9. Facebook Networks

Facebook Networks are like group pages for everyone who’s a member of an Educational, Work, or Geographical network. While no Facebook members “own” any pieces of network pages, network pages offer 1) another way for users to discover events, posted items, and marketplace listings, and 2) discussion forums and walls which any members can post to.

Network pages are probably the most commonly accepted places to spam in Facebook. While you can post there, keep in mind that your messages may be considered spammy even if they’re real and relevant.

10. Mini Feed and News Feed

While all the channels I’ve described above are useful for grassroots marketing on Facebook, the wind that blows your marketing seeds is Facebook’s News Feed. While you’re not able to publish directly to the feeds (unless you’re willing to pay or build an application), Facebook’s Mini Feed and News Feed archive your users’ engagement with your brand and syndicate it to their friends, networks, and beyond, amplifying the reach of your campaign by orders of magnitude.

When Facebook users join your group, RSVP to your event, become fans of your page, share your photos, or further engage with your brand in any of these channels, Facebook automatically adds a feed item to their Mini Feed. That feed item exists for all to see, and is often in a prominent location on Facebook profile pages. Facebook’s News Feed, which occupies most of the login landing page, then amalgamates each user’s friends’ Mini Feeds into one unified stream of “recent news”. It’s possible that one Mini Feed item generated by a Facebook user could be seen in hundreds of their friends’ News Feeds.

The News Feed has revolutionized the way information is shared between friends on Facebook. This can mean great things for your campaign and your brand.

II. Tools for Advertisers

For marketers with a budget, Facebook offers both integrated and self-serve solutions to reach broader slices of the Facebook audience. Depending on your budget, you can get started as an advertiser on Facebook with as little as a few dollars for a short-run flyer or as much as several hundred thousand dollars for a customized “sponsored group” destination inside Facebook.

11. Social Ads

Social Ads replaced Facebook Flyers in November 2007 at the same time Facebook launched Pages. With Social Ads, Facebook offers advertisers the option to pay on a CPC or CPM basis, whichever they prefer. Social Ads offers very powerful targeting capabilities: when you create your ad, you have the option to limit who sees your ad by age, sex, location, keywords, education level, workplaces, political views, and relationship status.

Social Ads is completely self-serve and provides real time feedback on the size of your target audience and the suggested bid range to achieve impressions. While Facebook doesn’t guarantee your budget will be reached, I can’t imagine they’re anywhere close to filling their inventory.

Social Ads also offers placements in the News Feed which get much better click through. You can also target Social Ads to friends of users who have recently engaged with your brand via your Facebook Page or Facebook Beacon (for more details on Beacon, see below). These units convert at a much better rate.

12. Integrated Opportunities

If you represent a large account, Facebook has partnered with Microsoft to serve advertisers with higher campaign budgets (above around $50,000). Just contact Facebook, and a sales rep will work with you to explore more integrated advertising opportunities than are available via the self-serve Social Ads service.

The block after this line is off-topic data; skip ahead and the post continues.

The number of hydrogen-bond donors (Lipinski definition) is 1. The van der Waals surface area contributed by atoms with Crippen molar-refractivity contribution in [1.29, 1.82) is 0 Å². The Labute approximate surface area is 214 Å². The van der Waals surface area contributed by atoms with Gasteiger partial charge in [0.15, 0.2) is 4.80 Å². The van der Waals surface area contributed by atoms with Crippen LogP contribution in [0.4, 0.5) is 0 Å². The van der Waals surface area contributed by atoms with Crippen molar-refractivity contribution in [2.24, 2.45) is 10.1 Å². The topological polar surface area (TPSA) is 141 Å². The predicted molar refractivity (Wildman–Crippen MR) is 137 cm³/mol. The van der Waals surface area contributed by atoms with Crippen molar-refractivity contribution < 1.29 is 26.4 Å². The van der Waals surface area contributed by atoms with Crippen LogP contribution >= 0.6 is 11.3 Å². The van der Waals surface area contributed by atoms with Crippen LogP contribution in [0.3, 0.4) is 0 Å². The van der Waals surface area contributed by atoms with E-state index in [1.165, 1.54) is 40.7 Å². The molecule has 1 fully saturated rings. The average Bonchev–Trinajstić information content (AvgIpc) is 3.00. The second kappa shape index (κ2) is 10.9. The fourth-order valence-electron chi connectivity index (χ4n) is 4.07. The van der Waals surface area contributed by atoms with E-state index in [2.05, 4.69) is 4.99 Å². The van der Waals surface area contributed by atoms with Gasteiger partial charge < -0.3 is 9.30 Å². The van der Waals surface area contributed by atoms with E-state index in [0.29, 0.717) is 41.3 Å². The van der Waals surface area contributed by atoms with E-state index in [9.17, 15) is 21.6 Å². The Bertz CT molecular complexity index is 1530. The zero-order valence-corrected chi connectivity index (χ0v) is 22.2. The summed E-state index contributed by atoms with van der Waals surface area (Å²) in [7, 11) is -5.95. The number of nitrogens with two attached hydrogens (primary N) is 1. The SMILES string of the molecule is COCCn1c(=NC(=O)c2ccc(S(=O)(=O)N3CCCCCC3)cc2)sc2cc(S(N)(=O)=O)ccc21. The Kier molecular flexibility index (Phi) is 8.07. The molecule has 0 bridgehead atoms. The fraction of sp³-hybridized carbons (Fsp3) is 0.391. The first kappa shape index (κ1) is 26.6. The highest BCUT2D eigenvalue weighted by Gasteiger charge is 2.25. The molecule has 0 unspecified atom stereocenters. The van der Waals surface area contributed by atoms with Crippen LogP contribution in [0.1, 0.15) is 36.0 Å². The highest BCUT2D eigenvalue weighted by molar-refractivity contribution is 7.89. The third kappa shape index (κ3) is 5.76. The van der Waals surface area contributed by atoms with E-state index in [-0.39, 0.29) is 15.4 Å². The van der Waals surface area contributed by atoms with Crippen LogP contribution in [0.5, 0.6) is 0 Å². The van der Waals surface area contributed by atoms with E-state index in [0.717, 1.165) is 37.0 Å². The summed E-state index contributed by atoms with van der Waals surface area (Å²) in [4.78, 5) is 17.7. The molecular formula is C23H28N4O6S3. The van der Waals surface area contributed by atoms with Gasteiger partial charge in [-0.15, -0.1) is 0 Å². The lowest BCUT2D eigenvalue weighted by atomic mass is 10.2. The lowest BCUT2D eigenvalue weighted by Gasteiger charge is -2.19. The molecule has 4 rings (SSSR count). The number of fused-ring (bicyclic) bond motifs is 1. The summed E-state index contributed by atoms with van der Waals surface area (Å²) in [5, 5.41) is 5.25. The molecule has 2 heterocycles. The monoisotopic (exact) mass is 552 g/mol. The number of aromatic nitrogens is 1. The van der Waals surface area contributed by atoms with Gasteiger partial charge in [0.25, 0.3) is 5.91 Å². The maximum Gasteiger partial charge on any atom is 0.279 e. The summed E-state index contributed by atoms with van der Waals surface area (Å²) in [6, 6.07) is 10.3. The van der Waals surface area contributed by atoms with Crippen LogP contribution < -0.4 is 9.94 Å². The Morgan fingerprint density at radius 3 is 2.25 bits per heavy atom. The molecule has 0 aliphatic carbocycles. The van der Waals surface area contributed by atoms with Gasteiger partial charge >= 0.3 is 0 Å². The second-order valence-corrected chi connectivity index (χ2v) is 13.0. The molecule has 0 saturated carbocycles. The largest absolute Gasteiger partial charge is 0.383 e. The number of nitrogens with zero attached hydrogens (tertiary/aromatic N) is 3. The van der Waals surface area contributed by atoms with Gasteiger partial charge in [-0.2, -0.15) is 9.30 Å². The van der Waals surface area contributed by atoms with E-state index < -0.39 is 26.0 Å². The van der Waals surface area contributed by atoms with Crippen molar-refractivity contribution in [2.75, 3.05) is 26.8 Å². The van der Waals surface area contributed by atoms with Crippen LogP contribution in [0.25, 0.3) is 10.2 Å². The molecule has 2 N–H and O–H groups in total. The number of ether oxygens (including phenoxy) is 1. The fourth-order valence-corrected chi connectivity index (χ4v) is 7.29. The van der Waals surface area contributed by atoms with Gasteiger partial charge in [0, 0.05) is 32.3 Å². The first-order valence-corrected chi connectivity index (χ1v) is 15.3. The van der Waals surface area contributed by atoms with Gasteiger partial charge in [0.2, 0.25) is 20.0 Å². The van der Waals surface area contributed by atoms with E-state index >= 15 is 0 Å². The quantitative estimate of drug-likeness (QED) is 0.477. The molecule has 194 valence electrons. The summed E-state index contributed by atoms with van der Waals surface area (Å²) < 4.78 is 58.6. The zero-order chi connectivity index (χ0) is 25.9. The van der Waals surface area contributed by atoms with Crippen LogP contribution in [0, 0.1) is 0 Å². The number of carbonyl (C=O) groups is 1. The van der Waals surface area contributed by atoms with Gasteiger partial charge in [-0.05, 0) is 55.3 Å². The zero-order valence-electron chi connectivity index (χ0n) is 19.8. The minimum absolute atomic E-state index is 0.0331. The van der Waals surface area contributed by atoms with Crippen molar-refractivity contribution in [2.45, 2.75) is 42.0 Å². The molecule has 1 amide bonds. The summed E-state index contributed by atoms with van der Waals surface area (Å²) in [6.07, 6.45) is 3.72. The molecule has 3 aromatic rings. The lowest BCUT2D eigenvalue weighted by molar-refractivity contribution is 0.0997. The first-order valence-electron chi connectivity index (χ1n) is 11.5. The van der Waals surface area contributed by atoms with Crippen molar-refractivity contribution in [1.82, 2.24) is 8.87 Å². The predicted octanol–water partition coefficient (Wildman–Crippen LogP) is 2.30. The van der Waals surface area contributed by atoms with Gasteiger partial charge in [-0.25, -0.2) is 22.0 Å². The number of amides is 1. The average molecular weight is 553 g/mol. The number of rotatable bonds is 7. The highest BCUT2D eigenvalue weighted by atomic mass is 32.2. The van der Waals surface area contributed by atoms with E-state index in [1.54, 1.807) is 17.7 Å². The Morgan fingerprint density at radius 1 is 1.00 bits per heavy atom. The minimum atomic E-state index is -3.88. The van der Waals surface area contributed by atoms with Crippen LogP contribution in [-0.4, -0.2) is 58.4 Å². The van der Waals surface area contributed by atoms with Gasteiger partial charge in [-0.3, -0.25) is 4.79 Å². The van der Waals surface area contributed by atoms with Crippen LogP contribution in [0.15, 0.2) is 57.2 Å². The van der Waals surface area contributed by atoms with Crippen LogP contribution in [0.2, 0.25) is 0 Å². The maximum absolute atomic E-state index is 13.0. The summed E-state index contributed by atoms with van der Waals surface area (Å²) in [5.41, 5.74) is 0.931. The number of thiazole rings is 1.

13. Beacon

Beacon is Facebook’s new program (launched in November 2007) that allows partners to send Facebook information about the activities Facebook users do on partner websites, in order to be published inside Facebook via the Mini Feed and News Feed. For example, Amazon might use Beacon to send a feed item to Facebook about a book you just bought.

Initially, Beacon launched as an opt-out program that required users to explicitly prevent their Beacon feed items from being distributed to their friends on Facebook. However, after complaints by privacy advocates, Facebook modified Beacon to become an opt-in program. While the potential for Beacon to increase the flow of information valuable to marketers within Facebook is tremendous, it largely remains untested.

14. Polls

Polls offer an easy way for marketers to quickly conduct research within their targeted audience. Results are streamed in real time to a dashboard that allows marketers to break down results by gender and age. Based on your targeting preferences, you can get hundreds of responses within an hour.

15. Facebook Platform Ad Networks

When Facebook launched the Facebook Platform in May 2007, they also made a promise to allow application developers to monetize their applications however they like and keep 100% of the revenue. This market green-field led to the birth of a new niche of ad networks dedicated to serving the inventory created by Facebook Platform applications.

While the quality of these networks can be inconsistent, together they offer an important way to reach the Facebook audience often engaged in a particular vertical. Inventory is sold on a CPM, CPC, CPA, and CPI (cost per installation of YOUR application) basis. Leading firms include SocialMedia (disclosure: SocialMedia is a sponsor of this blog), RockYou, Lookery, and others.

16. Facebook Platform Application Sponsorships

Advertisers looking for more integrated opportunities inside Facebook applications can consider approaching application developers and negotiating a sponsorship directly. For example, beverage companies have sponsored “drink-sharing” applications, while contact lens companies have sponsored “winking” applications.